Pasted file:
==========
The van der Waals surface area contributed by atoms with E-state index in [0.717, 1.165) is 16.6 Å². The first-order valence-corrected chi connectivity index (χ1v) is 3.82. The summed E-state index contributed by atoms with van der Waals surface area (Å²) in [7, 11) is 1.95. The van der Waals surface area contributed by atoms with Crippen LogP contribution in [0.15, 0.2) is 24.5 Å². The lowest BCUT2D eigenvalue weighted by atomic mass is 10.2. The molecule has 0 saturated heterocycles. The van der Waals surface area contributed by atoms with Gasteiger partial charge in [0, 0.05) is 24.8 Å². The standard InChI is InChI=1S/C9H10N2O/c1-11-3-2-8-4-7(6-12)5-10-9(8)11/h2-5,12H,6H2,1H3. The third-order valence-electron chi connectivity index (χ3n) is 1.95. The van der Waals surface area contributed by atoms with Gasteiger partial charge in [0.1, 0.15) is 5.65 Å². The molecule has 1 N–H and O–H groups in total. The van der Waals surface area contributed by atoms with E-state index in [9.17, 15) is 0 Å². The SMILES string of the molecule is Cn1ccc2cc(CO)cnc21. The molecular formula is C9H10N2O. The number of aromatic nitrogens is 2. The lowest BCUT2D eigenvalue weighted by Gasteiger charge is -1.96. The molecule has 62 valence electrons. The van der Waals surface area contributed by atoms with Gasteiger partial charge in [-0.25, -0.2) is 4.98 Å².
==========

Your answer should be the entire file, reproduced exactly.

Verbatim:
The van der Waals surface area contributed by atoms with E-state index in [0.717, 1.165) is 16.6 Å². The first-order valence-corrected chi connectivity index (χ1v) is 3.82. The summed E-state index contributed by atoms with van der Waals surface area (Å²) in [7, 11) is 1.95. The van der Waals surface area contributed by atoms with Crippen LogP contribution in [0.15, 0.2) is 24.5 Å². The lowest BCUT2D eigenvalue weighted by atomic mass is 10.2. The molecule has 0 saturated heterocycles. The van der Waals surface area contributed by atoms with Gasteiger partial charge in [0, 0.05) is 24.8 Å². The standard InChI is InChI=1S/C9H10N2O/c1-11-3-2-8-4-7(6-12)5-10-9(8)11/h2-5,12H,6H2,1H3. The third-order valence-electron chi connectivity index (χ3n) is 1.95. The van der Waals surface area contributed by atoms with Gasteiger partial charge in [0.1, 0.15) is 5.65 Å². The molecule has 1 N–H and O–H groups in total. The van der Waals surface area contributed by atoms with E-state index in [9.17, 15) is 0 Å². The SMILES string of the molecule is Cn1ccc2cc(CO)cnc21. The molecular formula is C9H10N2O. The number of aromatic nitrogens is 2. The lowest BCUT2D eigenvalue weighted by Gasteiger charge is -1.96. The molecule has 62 valence electrons. The van der Waals surface area contributed by atoms with Gasteiger partial charge in [-0.25, -0.2) is 4.98 Å².